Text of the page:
Pancake Farm property sold

By on October 30, 2019

Future still unclear for continued use as eatery

Ephrata’s iconic Pancake Farm restaurant has been sold, but don’t lick your lips in anticipation of enjoying eggs, bacon, Belgian waffles or their famous home fries. At least not yet.
Oak Tree Development Group, 2456 Noll Drive, Lancaster, purchased the property last week from longtime owners Kathy Styer and Beth Buchter. Now they are looking to lease the popular local eatery.

The shuttered restaurant is “well-placed, real estate-wise” said Oak Tree’s Michael O’Brien, which is why the high-end developer purchased the nearly two-acre site with hopes of leasing it out.

“We have traditionally bought real estate that we thought had some upside and this site does,” O’Brien said. “That’s what drove our interest in buying the property. I thought we had a great opportunity to get something done there such as landing another restaurant use.”

O’Brien seems well suited for such a task. In 2004-05 his company, O’Brien Development, razed the dilapidated Mountain Springs Hotel and refurbished the eight-acre tract that now contains an

Applebee’s restaurant, the Hampton Inn and Suites and an as-yet unbuilt third building. More recently, he and Oak Tree have undertaken the sprawling reuse of the former Wilbur Chocolate factory in Lititz.

The Pancake Farm while still in operation. LNP archived photo.

But for now a question mark hangs over the Pancake Farm’s future. There’s the hope that it will remain a restaurant or it could find another use dictated by its highway commercial zoning.

“We could rebuild there but we’re going to try to reuse (the building) if possible,” O’Brien said. “We’re just starting those efforts in earnest now. We’re going to explore all opportunities for the site. That’s the bottom line.”

The longtime owners of the Pancake Farm, Kathy Styer and Beth Buchter, have offered to assist a new owner in getting started, even to sharing recipes. Recognizing that the Pancake Farm is a local icon O’Brien said having Styer and Buchter lend their experience to a new operator “would become an opportunity to maybe have something occur there like what was there before … a restaurant use that would have a community focus.”

As for the former owners of the Pancake Farm themselves, the sale on Oct. 18 of the restaurant was a bittersweet moment. Styer said it was a “load off our minds” as they had to regularly visit the site to check on the building.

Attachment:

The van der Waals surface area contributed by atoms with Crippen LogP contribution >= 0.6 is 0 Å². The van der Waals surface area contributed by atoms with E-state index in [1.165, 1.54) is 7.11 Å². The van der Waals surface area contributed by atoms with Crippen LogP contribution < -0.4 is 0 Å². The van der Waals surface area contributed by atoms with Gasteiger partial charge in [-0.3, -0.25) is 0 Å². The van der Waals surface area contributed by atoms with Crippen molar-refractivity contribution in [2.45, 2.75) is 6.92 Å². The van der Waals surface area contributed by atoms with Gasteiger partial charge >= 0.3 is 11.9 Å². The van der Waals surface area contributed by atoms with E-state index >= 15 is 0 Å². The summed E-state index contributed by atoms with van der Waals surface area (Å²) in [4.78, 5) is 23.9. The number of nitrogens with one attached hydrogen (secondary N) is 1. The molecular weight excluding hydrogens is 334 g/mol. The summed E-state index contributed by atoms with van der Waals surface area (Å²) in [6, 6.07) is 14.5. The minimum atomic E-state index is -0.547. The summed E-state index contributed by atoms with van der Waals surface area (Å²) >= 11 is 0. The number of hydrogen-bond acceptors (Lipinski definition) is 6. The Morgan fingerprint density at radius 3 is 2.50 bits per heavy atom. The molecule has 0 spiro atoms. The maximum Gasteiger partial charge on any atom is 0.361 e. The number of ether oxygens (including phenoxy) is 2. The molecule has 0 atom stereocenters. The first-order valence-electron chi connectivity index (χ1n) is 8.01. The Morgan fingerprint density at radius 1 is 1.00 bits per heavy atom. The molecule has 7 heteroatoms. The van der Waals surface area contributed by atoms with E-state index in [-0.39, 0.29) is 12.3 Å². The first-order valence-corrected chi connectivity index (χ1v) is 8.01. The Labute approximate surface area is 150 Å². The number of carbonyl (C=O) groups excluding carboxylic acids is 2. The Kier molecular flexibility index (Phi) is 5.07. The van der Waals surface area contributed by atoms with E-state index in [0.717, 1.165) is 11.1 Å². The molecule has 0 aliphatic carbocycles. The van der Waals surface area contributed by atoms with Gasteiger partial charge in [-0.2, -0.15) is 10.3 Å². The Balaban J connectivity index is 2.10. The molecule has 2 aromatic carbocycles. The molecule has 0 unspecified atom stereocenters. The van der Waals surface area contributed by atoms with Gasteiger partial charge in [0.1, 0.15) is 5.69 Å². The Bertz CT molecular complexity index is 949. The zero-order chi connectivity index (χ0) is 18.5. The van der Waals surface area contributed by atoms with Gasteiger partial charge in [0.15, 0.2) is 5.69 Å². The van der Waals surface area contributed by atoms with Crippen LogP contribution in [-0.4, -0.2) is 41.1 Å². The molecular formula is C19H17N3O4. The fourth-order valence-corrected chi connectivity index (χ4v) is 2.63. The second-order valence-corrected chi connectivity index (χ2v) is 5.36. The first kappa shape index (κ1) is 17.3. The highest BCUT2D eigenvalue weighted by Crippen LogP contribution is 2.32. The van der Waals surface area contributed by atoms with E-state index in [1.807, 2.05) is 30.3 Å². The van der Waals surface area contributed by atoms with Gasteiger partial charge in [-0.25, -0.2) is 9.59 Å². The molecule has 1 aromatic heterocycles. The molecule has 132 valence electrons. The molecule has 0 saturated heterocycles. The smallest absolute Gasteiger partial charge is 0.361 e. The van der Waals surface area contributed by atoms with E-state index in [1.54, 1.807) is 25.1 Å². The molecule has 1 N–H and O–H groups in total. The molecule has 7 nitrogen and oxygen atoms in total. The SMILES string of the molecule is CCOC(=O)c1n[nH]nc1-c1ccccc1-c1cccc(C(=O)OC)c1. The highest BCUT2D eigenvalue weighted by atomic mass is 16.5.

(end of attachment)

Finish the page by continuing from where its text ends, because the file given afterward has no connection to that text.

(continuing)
“It sat there empty for a year and we started to get concerned that something might happen to the place,” Styer said.

Another concern for the duo, well known for founding Leo’s Helping Paws animal rescue group, were a number of feral cats residing on the land.

“We’ve fed about seven feral cats for the past six years,” Styer said.

With permission of Oak Tree, the cats can stay but their habitat will be moved to the northwest corner of the lot.

Feral cats and building aside, the biggest impact on their lives since the closing of the restaurant last Dec. 1 was the comments they received via social media of how the Pancake Farm affected their former customers.

“When I keep reading comments from people I don’t know and who came to the restaurant and how special we were to them, it does humble you,” Styer said. “It’s like, wow. We just had no idea.”

Styer said she knew the restaurant was held in high regard by the local community, “but to see people from England commenting, or someone from out of the area saying ‘Oh no, when I come to visit my family where am I going to go?’”

“It’s very heart-warming,” she said. “It makes us feel good that we were part of a community that really thought a lot of what we did. I know there’s a lot of people who miss us.”

Founded in 1960 by George and Hilda Mohler who ran it for 22 years, Buchter and Styer began leasing the Pancake Farm in 1982 from GM Associates in Lancaster.

“I had $5,000 going into this but I had the support of food providers and things like that willing to extend 30-day credit giving me time to generate some income,” Styer recalled.

She signed the lease on Oct. 26, 1982 and opened the doors a day later.

In 1991 GM Associates notified Styer that they planned to sell the property.

“We had built up a really good business in those 9 years, so when we told our customers that the developer wanted to sell the property a lot of them loaned us the money so we could continue,” Styer said. “We had one customer who loaned us $125,000.”

They owned it for the next 36 years, upgrading the kitchen and buying modern commercial appliances, unlike the home kitchen-type stoves and refrigerators Hilda Mohler used. The $550,000 selling price paid last week included all of the equipment, new air conditioning and flooring.

“That’s why I’d like to see it stay a restaurant because to go in and tear all that down would be sad,” she said.

In the year that the building has been for sale there had been no acceptable offers.

“We took quite a loss but we’re still happy,” Styer said.

Retirement has its benefits, though, and both Styer and Buchter have upped the activities of Leo’s Helping Paws.

“We’re doing more events, like we helped the Ephrata Lions’ Club with their bingo tent at the Ephrata Fair,” Styer said.

Besides helping with the bingo game, the two also gave patrons a small taste of Pancake Farm cooking in the form of barbecue, chicken corn soup and chili.

“People lined up at the end of the bingo and wanted to know if they could buy quarts of the stuff,” Styer said. “They missed our food.”

Hopefully not for long, but only time will tell.

“I personally would love to see the Pancake Farm open up as a restaurant,” Styer said. “But at this point we really don’t have any say.”

Larry Alexander is a freelance columnist for The Ephrata Review. He can be contacted at 

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